Tara Linda, 2012

Doors of Segovia

Yes, I’ve been terrible about posting from the road on our tour (no laptop, occasional service, ADHD…), but I did post photos along the way to a photo album on my music page on facebook, (“Like” that page to see more).

So, I know it’s not real-time cool, but I hope you don’t mind if I post just a couple of moments from my journals- before the jetlag wears completely off 😉

To begin our European tour in Segovia, Spain couldn’t have been more ideal; the people are warm and welcoming; Segovia is the quintessential small medieval town with a seriously rich, multi-layered history; celebration is everywhere!!  On every street corner, alley, and alcove.

But I was entranced by the doors of Segovia. These were all seen from one street, on a traipse from the town center of San Martin up to the castle.

Day 10: Now Leaving…

napowrimo Day 10 & M. Wards new album!! video

He’s driven this far

to see the same sky

reflecting  carmine                     cumulus.


Each mile marker

moves him in valleys

erasing epochs,

keeps posting the same           sign

Now leaving:  

           Space                   and        


c. 2012 TaraLinda


M. Ward (or “Mathew Freakin’ Ward” as a jealous reviewer called him)  has just today released his newest album, “A Wasteland Companion,”– and it IS an awesome album. But I confess, this artist can never go wrong musically. I hope he evolves in a thousand directions, & I will follow his music with every one. Ward is one of the few musicians that seems to channel music like air.  Beyond having a natural voice and enviable songwriting skills, his lyrics reflect a sensitivity to all around him, compassion; humanity. Even when he writes about death, you feel ethereal release and love (hear Requiem, & watch the video).  How does he do all this?! I listen hard for answers; yet, it’s like trying to distinguish light from air.  I confess, I like his solo work most, and the Americana sounds more than the pop.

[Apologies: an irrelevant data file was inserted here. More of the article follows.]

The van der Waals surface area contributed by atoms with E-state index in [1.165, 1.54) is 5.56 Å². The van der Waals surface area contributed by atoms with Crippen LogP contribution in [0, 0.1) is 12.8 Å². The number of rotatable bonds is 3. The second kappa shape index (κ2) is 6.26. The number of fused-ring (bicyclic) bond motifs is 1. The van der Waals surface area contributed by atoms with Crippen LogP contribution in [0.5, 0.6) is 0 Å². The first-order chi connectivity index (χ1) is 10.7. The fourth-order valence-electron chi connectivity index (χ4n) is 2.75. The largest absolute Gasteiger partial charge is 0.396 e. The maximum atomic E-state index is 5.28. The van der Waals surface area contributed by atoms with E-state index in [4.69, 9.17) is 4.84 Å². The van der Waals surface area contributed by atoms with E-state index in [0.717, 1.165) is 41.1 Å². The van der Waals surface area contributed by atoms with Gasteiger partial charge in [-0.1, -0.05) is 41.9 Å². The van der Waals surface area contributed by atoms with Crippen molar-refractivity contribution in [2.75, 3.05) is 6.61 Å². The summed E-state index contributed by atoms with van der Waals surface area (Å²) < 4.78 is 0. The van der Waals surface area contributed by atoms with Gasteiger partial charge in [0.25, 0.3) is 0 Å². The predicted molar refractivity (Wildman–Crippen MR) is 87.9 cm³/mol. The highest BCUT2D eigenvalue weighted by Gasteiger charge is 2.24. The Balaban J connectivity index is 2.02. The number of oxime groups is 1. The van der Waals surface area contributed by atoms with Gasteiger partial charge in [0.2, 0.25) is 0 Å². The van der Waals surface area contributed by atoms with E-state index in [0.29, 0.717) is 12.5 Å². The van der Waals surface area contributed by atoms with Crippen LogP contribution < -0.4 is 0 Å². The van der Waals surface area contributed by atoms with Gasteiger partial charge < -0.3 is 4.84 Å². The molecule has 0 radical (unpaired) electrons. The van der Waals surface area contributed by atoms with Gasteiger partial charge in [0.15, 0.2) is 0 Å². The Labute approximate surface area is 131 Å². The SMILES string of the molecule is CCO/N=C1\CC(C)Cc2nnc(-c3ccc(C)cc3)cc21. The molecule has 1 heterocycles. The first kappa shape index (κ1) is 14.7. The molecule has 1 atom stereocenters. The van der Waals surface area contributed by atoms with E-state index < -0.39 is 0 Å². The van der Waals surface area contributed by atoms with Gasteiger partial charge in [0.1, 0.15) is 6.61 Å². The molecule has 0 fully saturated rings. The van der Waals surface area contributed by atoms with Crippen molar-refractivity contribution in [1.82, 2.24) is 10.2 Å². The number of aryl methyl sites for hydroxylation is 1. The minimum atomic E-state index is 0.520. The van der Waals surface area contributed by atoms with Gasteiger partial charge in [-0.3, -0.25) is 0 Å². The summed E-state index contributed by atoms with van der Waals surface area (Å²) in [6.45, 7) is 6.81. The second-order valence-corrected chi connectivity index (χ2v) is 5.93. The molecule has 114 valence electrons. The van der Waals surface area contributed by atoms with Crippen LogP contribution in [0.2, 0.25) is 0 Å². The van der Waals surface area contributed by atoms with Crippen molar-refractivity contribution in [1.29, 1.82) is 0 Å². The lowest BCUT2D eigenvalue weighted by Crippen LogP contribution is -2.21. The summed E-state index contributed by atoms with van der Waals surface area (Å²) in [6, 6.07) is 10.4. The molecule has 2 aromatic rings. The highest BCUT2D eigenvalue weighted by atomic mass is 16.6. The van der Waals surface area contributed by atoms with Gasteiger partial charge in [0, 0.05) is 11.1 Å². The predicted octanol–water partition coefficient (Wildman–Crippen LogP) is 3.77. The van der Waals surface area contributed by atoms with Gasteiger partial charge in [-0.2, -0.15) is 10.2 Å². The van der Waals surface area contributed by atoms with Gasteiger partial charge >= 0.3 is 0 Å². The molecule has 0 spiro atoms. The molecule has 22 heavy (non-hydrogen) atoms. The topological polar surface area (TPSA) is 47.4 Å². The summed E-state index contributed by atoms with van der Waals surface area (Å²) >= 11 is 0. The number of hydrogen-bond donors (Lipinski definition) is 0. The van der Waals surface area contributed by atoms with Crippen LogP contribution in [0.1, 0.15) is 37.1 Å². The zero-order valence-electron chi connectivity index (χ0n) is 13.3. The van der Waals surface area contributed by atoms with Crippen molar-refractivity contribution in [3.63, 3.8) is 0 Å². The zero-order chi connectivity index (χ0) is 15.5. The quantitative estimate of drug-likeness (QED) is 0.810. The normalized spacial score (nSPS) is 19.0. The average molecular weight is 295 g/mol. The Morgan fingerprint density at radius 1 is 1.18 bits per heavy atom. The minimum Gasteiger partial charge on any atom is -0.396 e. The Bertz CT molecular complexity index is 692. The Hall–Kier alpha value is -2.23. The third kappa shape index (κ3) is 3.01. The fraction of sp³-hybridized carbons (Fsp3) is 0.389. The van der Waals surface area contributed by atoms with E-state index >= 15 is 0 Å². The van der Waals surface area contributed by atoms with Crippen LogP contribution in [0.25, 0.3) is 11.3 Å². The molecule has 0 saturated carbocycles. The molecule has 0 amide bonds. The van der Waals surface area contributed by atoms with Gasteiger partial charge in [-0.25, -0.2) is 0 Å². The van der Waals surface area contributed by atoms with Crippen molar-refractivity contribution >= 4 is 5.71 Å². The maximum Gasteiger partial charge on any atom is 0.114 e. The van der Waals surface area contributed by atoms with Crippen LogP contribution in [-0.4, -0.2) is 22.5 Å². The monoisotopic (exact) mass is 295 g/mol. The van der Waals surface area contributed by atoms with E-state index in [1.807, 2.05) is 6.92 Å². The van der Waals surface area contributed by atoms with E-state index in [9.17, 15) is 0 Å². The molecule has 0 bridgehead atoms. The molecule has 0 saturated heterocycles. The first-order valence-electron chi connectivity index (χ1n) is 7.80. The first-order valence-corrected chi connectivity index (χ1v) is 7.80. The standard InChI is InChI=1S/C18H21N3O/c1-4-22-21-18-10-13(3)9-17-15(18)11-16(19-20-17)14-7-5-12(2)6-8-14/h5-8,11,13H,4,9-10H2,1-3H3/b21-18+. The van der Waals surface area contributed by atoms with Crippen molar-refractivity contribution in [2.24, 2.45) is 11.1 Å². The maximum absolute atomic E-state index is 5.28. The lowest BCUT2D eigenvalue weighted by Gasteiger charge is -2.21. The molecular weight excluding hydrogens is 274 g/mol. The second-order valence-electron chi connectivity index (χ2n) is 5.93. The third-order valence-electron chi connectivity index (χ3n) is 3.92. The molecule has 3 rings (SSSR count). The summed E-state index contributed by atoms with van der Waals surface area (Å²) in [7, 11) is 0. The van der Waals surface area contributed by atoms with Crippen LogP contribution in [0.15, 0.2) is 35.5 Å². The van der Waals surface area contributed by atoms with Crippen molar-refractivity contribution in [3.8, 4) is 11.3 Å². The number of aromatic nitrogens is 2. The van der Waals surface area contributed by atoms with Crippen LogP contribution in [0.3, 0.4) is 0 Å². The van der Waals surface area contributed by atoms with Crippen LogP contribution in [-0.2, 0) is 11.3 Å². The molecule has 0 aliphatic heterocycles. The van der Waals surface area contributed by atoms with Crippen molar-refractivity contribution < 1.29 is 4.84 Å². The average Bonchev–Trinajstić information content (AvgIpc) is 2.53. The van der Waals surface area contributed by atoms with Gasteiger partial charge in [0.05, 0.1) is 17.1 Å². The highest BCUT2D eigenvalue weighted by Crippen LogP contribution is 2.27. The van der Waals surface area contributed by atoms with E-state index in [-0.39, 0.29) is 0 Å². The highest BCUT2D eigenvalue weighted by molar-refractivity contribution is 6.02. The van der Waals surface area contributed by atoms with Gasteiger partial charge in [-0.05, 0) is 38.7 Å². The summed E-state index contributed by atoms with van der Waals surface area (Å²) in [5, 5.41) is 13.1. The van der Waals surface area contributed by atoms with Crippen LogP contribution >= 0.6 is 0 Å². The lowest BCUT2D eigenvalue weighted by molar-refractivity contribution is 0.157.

With this artist, it makes sense to speak of Muses with a capital “M”.    He channels Muses, or probably Muses channel M. Ward.   His music will always inspire me.  I enjoy most his earliest recordings because they sound raw, recorded in attics with lo-fi production. You feel like you’re there- in the room with he & his band.  And this “aliveness” is what I strive for in my music. Don’t we all.

In his new release, there are the usual M. Ward qualities;  vintage inspired, unpretentious, joy filled, soul-soothing songs- with just a bit more wonder and innocent magic.

His new video animates these same childlike qualities.

Winter Thaw

Colorado is thawing…

Colorado is thawing. 

A week of intense high winds blew incessantly our entire visit.  We stayed at 8500 feet, bundled up for walks, and grew used to the howling sound of wind through trees each night.

Door knocker at my dad’s house.

When I was in grade school, a teacher gave us a primer on world religions. I was enrapt;  so many amazing stories about how the world was created!  When the teacher asked about my dad’s East Indian culture and assumed Hindu roots, I couldn’t answer.  I remember blushing red with embarrassment.

And so I began to ask; “dad, how did you practice religion as a kid? Did you have to go to church every week? What is so sacred about cows?  Are American cows sacred too, etc.”  My dad would say” Honey, you’re in Rome: why ask these questions?  Just don’t worry about it”.

So I did what any 5th grader does; I became obsessed, with my dad’s culture, and all the questions he wouldn’t answer.  I read every book on religion in my school library, then moved on to ravish the ones in the public library- a much wider selection than the nuns at school chose.

I’m sure Dad thought this was the way to handle me best; a condition of his marriage was to trade out his Hinduism for Catholicism.  My first generation friends tell me that none of this is unusual, that all immigrant’s come to the US with the intent to either assimilate 100%, or recreate enclaves of subculture mirroring the ones they left behind~ but better.  Lots of parents choose to not teach the ‘old culture’ to the new.

So imagine my surprise, when over dinner this past week, my 84-year-old dad began to spontaneously tell stories about his Hindu upbringing and his childhood practice and beliefs! In short, answering (in stories!) all those questions I used to have: why Ganesha has an elephant’s head and an infant’s body; old vs new faith; how Kurukule and Durga (represented in the family temple in South India), relate; the Hindu trinity vs. the Christian trinity. It was stunning.  I fast fetched my phone, hid it behind the mashed potatoes, & pressed ‘play’.

By the end of the visit, some understanding of my dad’s beliefs had crystalized.  He never seemed religious through my childhood per say, but something new was definitely underfoot now.

I think Hinduism must be like Judaism;  more than spiritual beliefs alone, it is a cultural point of reference.  Both include beliefs, faith, practices sacred & mundane- like diet and eating habits.  My dad never was a big meat eater, though he faked it pretty well all his life.  Now he’s become quietly, very selective.

And though he is not at that place yet, it was interesting to hear him say:

“I’m not afraid to die. I will be able to leave this body of aches and pains  & move on.  I’m curious about what comes next, and honestly, I look forward to the journey ahead.”